West German 7.9mm headstamp question


#1

Normally an asterisk or star in a German 7.9mm headstamp would indicate a brass case, even for the East German cases. Did this hold true for West German cases also? If it did, why did some dates have the marking and other dates did not?


#2

More than likely, it indicate a Single berdan Flash hole, rather than the pre-1945 “S*” ( brass, 67/33 alloy) marking. Note the DDR 04 case (brass) with the single Flash hole… ( a hangover from the Czech/German improvement of late WWII ( since Berdan FH are Drilled, this measure saved on the usage of small drills – See Video of French case production ( 1938 or so)…a Berdan FH drilling machine is shown in operation, ( 7,5x54) doing two holes sequentially–also Balle “D” being turned from rod.).

It would be good to see the inside of the DAG* case as well.

Regards,
Doc AV
AV Ballistics.


#3

The following observations are true for the DDR made 7,62x25, 7,65 Browning, 9 Para, 9 Makarov, 7,62x39, 7,9x33 and 7,9x57, and I believe those are all SAA calibres they made own cases for:

  • All DDR cases with the asterisk are brass cases (except for a lacquered steel cased 8x33 with a very faint asterisk but else good and deep headstamp - I believe it has a 58 date)
  • There are DDR brass cases with the asterisk and 1 and 2 flash holes (04 * 61 and 62)
  • There are single flash hole cases without asterisk (like the 04 60).
  • There is however a new unfinished brass case without asterisk, pulled from 04’s garbage!

Hans


#4

I have never seen a West German 9x19mm case with an * to indicate brass case.

There is a Geco case from the late 1980s with a single * that reportedly was used on unloaded cases produced by DAG, and I have it in a number of loads that are clearly not DAG loads. The headstamp is Geco * 9mm Luger which is clearly a commercial headstamp.

There is a Geco * 9mm Luger * headstamp dating from the late 1990s and the 2000s which may be a later version of the headstamp above. At some of the loads in this headstamp were sold by a Sporting Goods firm as low cost ammunition in 2003. Again, the loads in this headstamp do not appear to be DAG loaded ammunition.

There is also a cartridge headstamped RWS 9mm Luger * which I first encountered in 2002. It is loaded with a soft point bullet. I have no idea if it is an original DAG load.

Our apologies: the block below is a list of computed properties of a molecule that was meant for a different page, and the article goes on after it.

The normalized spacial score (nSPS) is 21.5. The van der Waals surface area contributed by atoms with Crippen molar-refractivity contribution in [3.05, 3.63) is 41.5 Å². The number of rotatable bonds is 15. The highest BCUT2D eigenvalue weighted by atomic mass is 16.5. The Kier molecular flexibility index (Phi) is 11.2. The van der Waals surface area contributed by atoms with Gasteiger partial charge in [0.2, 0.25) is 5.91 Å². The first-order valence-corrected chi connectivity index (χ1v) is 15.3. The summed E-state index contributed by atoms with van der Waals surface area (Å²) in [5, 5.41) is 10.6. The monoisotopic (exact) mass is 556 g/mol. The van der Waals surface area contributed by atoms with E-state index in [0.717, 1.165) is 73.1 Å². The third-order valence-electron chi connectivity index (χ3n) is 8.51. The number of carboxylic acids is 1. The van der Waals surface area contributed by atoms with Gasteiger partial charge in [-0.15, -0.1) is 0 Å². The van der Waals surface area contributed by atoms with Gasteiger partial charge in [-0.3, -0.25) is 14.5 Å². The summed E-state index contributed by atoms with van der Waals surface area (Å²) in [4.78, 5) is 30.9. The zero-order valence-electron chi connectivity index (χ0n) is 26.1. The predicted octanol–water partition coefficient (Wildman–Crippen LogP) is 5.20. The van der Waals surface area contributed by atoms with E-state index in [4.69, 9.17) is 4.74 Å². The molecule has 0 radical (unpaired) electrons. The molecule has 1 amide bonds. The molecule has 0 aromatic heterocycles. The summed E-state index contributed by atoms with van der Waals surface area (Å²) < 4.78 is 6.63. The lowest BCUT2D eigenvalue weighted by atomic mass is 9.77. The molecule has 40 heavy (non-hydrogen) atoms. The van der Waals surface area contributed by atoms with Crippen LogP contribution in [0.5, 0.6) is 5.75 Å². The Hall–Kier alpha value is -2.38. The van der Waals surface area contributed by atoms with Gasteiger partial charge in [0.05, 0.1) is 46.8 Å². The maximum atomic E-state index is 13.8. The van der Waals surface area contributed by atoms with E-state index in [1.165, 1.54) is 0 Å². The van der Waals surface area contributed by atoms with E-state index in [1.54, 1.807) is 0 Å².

None of these cartridges appear to be reloads.

Based on DAG 9x19mm ammo, I do not believe the * was used in the West to indicate brass case ammunition post-1945.

Cheers,

Lew


#5

The label for the 1955 dated round has the designation S* (S-Hülse Messing /S-Case Brass) the same as on the labels for the Third Reich. I would say they are clearly a military type loading.

The star in the 1960 dated case headstamp possibly indicates that it was made for DAG by another factory, I sure don’t know. I thought maybe someone else might.

DocAV - The information that I have is that the copper content of the brass cases made from 1926-1945 was 72%.


#6

Just asked a fellow collector.

He told me that the star behind the DAG year means that the round was made in plant Grötzingen. The years 58 and 60 are known. You can also find this star in the .308 blank head stamp.

Rgds
Dutch


#7

Dutch – Thanks a lot for the answer to my question. I knew someone in the world of the internet had to know what the star was for!!


#8

[quote=“DocAV”]More than likely, it indicate a Single berdan Flash hole, rather than the pre-1945 “S*” ( brass, 67/33 alloy) marking. Note the DDR 04 case (brass) with the single Flash hole… ( a hangover from the Czech/German improvement of late WWII ( since Berdan FH are Drilled, this measure saved on the usage of small drills – See Video of French case production ( 1938 or so)…a Berdan FH drilling machine is shown in operation, ( 7,5x54) doing two holes sequentially–also Balle “D” being turned from rod.).

It would be good to see the inside of the DAG* case as well.

Regards,
Doc AV
AV Ballistics.[/quote]

Doc, it would be nice to see this video. You do not have a link by chance? I searched the net, but could not find anything.

joe


#9

Joe, here is the video: youtube.com/watch?v=WQqGTKdxzK0. The original title is “Femmes dans les usines d’armement” and was filmed on February, 1940. The flash hole drilling operation can be seen at 2:08. The turned bullet shown at 2:26 looks like a steel core, not a Balle D.


#10

Fede,

You are beyond awesome! Thanks.

joe